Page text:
In the class I am scheduled to teach next semester on Euclidean geometry, using Isaacs’ book Geometry for College Students, I intend to spend only the first three weeks or so reviewing the basics of Euclidean geometry, covering in that review much of the topics discussed in this book (though not from an axiomatic viewpoint); then I plan on discussing new topics that could perhaps be understood by a bright high-school student, but are not generally taught there.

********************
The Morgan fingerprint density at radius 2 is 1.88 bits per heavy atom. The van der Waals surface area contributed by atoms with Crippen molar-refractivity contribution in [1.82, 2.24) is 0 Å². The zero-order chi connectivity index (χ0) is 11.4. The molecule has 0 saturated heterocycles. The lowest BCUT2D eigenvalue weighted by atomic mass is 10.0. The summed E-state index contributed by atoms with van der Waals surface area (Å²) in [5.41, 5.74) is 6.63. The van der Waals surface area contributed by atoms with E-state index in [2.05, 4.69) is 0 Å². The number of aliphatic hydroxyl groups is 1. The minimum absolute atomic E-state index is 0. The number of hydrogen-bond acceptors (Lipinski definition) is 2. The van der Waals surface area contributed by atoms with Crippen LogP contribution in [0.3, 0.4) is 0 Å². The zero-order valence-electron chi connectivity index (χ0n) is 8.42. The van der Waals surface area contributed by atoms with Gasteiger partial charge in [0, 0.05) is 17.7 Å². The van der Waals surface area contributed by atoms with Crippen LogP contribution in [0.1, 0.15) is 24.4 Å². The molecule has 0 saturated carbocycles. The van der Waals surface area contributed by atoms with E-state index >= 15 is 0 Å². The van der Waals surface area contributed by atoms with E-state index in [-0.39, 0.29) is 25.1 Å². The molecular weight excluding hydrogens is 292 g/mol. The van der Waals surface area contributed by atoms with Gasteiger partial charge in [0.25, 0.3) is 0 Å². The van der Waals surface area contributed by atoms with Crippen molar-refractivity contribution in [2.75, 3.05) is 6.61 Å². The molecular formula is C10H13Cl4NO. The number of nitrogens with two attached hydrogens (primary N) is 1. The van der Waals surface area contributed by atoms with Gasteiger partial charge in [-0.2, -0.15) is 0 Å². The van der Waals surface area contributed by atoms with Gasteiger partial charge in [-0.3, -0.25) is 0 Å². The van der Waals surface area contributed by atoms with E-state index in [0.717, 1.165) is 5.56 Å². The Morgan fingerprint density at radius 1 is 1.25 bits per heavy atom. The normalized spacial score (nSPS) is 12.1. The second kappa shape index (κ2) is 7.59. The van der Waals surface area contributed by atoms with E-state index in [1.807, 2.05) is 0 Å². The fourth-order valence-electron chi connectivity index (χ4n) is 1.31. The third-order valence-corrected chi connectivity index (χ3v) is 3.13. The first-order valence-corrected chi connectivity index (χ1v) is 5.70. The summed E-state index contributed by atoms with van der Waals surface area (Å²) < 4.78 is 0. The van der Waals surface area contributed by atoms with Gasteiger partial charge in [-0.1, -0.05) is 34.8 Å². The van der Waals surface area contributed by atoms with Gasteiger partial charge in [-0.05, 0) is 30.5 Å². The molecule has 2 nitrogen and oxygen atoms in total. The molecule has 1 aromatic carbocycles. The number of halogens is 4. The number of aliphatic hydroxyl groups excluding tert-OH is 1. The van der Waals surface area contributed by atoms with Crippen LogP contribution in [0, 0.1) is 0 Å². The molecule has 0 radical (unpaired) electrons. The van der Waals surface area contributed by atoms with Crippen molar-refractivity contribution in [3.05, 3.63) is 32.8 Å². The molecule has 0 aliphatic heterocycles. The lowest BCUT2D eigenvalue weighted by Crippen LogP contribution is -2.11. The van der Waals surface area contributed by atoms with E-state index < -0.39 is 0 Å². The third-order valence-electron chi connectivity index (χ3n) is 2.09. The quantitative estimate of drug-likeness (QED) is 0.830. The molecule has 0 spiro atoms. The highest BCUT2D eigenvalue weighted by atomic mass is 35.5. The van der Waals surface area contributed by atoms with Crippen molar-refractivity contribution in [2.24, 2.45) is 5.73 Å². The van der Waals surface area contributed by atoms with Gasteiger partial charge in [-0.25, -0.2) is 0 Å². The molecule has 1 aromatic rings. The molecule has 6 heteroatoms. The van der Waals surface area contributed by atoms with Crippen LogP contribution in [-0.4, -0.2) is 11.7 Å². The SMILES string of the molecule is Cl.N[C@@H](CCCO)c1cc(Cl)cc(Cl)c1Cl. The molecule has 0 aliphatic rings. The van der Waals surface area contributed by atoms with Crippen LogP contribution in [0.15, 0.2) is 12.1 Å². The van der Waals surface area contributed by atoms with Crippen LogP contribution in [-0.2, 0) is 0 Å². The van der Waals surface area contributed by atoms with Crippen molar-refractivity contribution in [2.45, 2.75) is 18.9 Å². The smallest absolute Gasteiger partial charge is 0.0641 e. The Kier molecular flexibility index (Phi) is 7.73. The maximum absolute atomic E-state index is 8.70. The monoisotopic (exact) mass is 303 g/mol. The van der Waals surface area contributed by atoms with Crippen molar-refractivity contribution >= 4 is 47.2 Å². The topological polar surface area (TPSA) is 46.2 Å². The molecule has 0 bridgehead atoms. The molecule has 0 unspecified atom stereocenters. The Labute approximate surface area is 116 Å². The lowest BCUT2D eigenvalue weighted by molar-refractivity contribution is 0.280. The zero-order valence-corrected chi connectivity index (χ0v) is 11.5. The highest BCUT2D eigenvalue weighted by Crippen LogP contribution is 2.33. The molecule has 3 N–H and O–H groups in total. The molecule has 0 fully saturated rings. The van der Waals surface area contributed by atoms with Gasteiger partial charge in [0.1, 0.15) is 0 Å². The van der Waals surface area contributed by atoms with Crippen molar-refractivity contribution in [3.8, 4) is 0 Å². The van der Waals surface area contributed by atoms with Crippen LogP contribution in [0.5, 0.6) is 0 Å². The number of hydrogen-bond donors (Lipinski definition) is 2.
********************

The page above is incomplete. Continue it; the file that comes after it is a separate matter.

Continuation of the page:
There are, admittedly, some topics in this book that do go beyond high school mathematics. The author uses geometric transformations when discussing similarity and congruence, so that, for example, two triangles are defined to be similar if one is the image, under a dilation, of the other. (There may be some precedent for doing things this way even in high school: this is the approach used in Lang and Murrow’s high school text Geometry.) In addition, the final chapter of the book is a brief introduction to some of the ideas of projective geometry, couched in the language of perspective drawing (the author refers to “perspective geometry” rather than “projective geometry,” “vanishing points” rather than “ideal points,” etc.) The account here is relatively brief: the axioms for a projective plane are not mentioned, and in fact the extended Euclidean plane, though essentially developed here, is not explicitly pointed out to be an interesting geometrical system which has a different parallel postulate than does familiar Euclidean geometry.